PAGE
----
Barn Theatre artistic director Iwan Lewis: ‘In the age of Netflix, theatre has to change its game’
Former actor Iwan Lewis enjoyed a string of leading roles before he moved to rural Cirencester to build a new venue. As the Barn Theatre prepares for its first performance, he tells Simon Fearn about his plans to find a new model for regional theatre…
What made you want to be an artistic director?
I took time out after the national tour of Legally Blonde to reassess what I wanted to achieve. I realised my passion wasn’t really being on stage and performing – and I think I can do more for this industry by doing something different. I was inspired by Jez Bond at the Park Theatre in London. I went looking for something similar and found this opportunity to build a new theatre in Cirencester.
How does your experience as an actor influence your ideas for the theatre?
We focused on the artists’ experience. One of my greatest experiences in theatre was at the Donmar Warehouse [in London], but 10 of us were crammed into a tiny dressing room. There are copious amounts of backstage space and dressing room facilities at the Barn Theatre. Even though we’re a small, 200-seat theatre, we haven’t skimped on the resources backstage.
At 29, would you say that your youth is an asset for the role?
In the regions, there are lots of young artistic directors. In a rural community like Cirencester, the ignorance of the way things are ‘meant to be done’ in the regions is a good thing. Tried and tested methods don’t work anymore, you’ve got to be bold and put innovation at the heart of everything you do.
How will you get new audiences into the theatre?
When it’s so incredibly simple and cheap to go on to your computer and watch some of the highest-quality acting on Netflix and Amazon Prime, I believe the theatre has to change its game. We’ve got to give audiences a reason to buy a ticket, drive down the road and go to local theatres. With the promotion for our first show The Secret Garden, audiences will get to know the cast and team intimately so they feel invested in these people getting up there and telling this wonderful story.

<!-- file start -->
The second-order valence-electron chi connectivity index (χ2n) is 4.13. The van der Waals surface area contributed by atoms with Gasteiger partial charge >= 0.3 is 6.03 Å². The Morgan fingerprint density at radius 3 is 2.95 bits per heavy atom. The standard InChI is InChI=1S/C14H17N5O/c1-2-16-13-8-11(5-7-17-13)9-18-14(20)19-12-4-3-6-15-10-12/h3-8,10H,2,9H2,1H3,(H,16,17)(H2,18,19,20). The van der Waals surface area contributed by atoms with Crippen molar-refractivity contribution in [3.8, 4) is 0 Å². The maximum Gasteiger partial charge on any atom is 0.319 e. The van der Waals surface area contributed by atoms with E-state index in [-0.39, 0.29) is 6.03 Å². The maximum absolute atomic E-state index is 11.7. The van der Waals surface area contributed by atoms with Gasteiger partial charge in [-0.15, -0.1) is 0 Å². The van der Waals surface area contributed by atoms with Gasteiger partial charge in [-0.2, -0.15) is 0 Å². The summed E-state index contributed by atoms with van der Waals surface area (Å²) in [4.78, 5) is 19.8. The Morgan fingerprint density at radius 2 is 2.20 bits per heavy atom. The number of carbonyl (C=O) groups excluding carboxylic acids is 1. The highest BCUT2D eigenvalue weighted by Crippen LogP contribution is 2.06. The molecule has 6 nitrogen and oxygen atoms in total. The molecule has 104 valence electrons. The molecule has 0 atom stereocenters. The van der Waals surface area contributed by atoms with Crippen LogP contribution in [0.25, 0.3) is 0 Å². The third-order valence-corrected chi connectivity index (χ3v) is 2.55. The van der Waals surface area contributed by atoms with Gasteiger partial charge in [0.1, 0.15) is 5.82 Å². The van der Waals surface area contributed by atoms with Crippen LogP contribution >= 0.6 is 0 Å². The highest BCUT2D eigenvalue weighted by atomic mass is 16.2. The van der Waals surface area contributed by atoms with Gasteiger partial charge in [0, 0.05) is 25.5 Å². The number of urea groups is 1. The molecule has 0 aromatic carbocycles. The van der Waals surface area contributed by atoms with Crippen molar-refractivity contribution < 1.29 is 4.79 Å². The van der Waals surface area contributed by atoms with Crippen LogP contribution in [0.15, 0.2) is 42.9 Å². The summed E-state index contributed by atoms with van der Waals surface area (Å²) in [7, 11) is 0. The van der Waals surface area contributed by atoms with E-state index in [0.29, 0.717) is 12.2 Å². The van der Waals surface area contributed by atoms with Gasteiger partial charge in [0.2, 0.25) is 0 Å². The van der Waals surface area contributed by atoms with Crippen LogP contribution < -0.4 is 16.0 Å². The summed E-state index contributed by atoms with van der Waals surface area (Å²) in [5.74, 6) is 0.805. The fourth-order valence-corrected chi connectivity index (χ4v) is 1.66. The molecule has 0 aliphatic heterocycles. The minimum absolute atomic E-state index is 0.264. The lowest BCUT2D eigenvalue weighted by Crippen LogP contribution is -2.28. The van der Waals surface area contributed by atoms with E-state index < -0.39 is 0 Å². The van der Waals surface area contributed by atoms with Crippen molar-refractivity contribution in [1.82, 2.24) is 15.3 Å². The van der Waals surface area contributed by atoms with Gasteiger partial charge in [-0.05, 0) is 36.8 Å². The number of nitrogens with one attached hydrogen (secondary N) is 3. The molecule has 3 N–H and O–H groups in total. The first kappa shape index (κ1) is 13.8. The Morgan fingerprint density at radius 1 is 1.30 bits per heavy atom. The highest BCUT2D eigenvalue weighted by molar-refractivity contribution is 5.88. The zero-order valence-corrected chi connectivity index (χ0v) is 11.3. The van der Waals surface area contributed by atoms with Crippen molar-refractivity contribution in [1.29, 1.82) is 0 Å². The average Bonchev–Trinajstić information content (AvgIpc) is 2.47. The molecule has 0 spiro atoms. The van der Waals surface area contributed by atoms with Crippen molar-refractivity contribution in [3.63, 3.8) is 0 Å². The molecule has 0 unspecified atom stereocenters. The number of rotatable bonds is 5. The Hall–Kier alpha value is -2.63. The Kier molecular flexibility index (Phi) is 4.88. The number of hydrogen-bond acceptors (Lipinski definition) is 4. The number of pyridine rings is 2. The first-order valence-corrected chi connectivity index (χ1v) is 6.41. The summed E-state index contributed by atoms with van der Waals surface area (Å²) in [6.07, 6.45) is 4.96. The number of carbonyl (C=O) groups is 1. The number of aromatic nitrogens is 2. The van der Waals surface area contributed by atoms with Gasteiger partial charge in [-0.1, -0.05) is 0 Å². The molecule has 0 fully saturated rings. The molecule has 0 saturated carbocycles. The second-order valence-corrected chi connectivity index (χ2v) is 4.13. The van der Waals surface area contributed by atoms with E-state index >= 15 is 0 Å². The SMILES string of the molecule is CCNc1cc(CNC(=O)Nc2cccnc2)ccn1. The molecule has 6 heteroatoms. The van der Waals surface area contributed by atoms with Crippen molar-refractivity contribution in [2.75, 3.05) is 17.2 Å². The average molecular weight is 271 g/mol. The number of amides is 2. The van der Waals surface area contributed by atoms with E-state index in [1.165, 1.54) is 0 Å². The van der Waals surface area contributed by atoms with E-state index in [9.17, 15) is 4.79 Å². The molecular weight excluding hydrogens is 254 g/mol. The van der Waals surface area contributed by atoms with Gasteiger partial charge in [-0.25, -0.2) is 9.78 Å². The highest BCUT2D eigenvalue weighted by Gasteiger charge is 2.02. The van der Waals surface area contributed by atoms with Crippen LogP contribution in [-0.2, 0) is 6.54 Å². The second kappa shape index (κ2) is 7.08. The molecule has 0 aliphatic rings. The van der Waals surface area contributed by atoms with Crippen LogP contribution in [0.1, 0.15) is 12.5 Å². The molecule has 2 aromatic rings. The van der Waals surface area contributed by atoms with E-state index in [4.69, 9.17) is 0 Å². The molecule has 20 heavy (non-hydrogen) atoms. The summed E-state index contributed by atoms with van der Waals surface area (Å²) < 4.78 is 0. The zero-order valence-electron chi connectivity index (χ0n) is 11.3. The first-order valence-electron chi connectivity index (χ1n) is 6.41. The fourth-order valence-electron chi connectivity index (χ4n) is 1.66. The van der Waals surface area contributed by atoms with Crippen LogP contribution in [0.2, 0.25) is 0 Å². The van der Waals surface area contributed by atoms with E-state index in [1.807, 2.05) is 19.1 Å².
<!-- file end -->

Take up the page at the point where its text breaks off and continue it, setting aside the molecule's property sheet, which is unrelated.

How important was it for the theatre not to receive public funds?
My big mission is to find a non-Arts Council model for theatre so that little Barn Theatres can pop up throughout the country. We want a theatrical devolution from London so audiences will be able to support their own theatres, in their own towns, creating their own work. Wouldn’t it be amazing if local corporates, small businesses, high-net-worth individuals and ordinary people supported and had pride in their theatre?
Why did you choose The Secret Garden as your first show?
When I was a young actor I did some training in Cirencester and The Secret Garden was one of the shows we did, so it felt right to bring it back. I think it’s one of the most underrated musicals, with an incredible book and score. It’s a very easy show for all ages to grasp, but it’s also a bit of a blank canvas. We wanted to challenge ourselves to see if we could take what on the surface might not seem to be the most exciting title in the world and radically take it to a new level.
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